Ninja Turtles: A Space Odyssey
by Jerry Whitworth
With the upcoming Ninja Turtles film mired in controversy after producer Michael Bay (director/producer for the Transformers film series) was quoted as saying the stars of the popular franchise were going to be aliens and may not even be teenagers, dropping both terms from the film title of the original Teenage Mutant Ninja Turtles title, we will examine some of the origins of the franchise and its Science Fiction ties.
An unnamed young child was carrying his newly purchased four baby turtles from a pet shop when a truck comes out of nowhere, some sort of green radioactive ooze spills as the boy carrying the turtles drops them, the little creatures bathed in a pool of the ooze in the sewer below. The pet rat of a ninja, whose master was slain leaving the creature to roam the sewers of New York City, happens upon the turtles and the ooze, saving them but became covered in the substance himself. This rat, Splinter, and the four turtles mutated into a humanoid hybrid of their original species with accompanying intelligence of human beings. Raising the turtles as his sons, Splinter passed down the ninjutsu techniques he emulated from his owner and named the youths after his favorite Renaissance artists: Leonardo, Raphael, Michelangelo, and Donatello.Each youth developed individual personalities, Leonardo as the leader, good son, and perfectionist, Raphael as the loner, rebel, and hot head, Michelangelo as the party animal, comic book/cartoon geek, and immature trickster, and Donatello as the technology nerd and science genius. In addition to their ninja training, the youths spent their time learning about humanity from film and television and took up extreme sports as their passion. Around the time the turtles turned fifteen, they became involved with laboratory assistant (or reporter) April O’Neil and battled the Shredder, the ninja who killed Splinter’s master, and his clan of ninja, the Foot. Their story, which began as a comic book that parodied many concepts at the time (the origin with several nods to Daredevil, including the radioactive chemical spill, training under a ninja master named after lumber, and fighting a ninja clan named after a human appendage), has been adapted into toys, television, film, and video games that’s been in pop culture for almost three decades.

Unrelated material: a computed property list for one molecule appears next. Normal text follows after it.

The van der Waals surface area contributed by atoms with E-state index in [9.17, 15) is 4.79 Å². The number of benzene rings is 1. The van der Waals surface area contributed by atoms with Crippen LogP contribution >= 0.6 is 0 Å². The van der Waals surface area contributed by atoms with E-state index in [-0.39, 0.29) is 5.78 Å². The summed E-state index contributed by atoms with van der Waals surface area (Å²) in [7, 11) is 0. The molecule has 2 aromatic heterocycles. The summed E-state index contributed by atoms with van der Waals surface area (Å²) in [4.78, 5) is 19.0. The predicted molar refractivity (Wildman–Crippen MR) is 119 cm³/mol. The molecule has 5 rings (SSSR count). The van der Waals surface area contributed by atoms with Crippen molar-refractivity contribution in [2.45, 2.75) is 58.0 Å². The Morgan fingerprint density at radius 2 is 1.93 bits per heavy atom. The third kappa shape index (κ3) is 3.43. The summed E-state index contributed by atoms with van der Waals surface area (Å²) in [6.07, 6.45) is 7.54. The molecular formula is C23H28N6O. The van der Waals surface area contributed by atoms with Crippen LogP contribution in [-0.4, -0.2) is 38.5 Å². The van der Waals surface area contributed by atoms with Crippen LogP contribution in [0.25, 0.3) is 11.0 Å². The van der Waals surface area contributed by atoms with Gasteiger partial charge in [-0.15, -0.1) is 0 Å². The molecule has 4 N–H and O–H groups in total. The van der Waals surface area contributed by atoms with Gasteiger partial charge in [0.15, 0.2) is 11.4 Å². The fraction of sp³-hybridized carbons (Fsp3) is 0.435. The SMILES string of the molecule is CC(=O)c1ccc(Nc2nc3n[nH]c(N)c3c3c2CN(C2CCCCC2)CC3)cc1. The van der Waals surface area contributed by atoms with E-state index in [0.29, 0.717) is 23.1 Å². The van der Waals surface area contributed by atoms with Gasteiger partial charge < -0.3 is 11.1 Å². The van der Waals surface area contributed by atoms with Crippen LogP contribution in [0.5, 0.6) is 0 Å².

The initial origin of the Ninja Turtles has the canister that spilled the radioactive ooze, or mutagen, on the turtles came from Techno Cosmic Research Institute (T.C.R.I.), an Earth front for the alien Utroms. These beings appear as pink blobs (or like brains) with tentacles and were stranded on Earth (donning humanoid robots as a means of transportation and to blend in on Earth), the mutagen actually being salvaged material from their space craft.
When adapted to television and film, this origin was largely dropped until the later 2003 animated series. However, introduced in the 1987 animated series was Krang, ruler of Dimension X, who bore the appearance of a Utrom including employing a humanoid robot body (the 2003 series combining the Utroms, Krang, and Shredder into a single entity). Dimension X was, obviously, a dimension separate from the one Earth occupies with a harsh environment. Though run by Krang, his Rock Soldiers/Warriors under General Traag and Granitor in his massive mobile headquarters the Technodrome enforced his will on inhabitants, including the peaceful 1950’s Americana emulating Neutrinos.
One of Krang’s acquaintances/rivals in Dimension X is Maligna, Queen of the insect-like Malignoids, who seeks out green planets to turn into hive worlds (using her generals Scul & Bean as scouts). The mysterious Mr. Null helped facilitate an invasion by Maligna on Earth that became one of the Turtles greatest conflicts (Null would also be behind the emergence of the Four Horsemen and Gang of Four).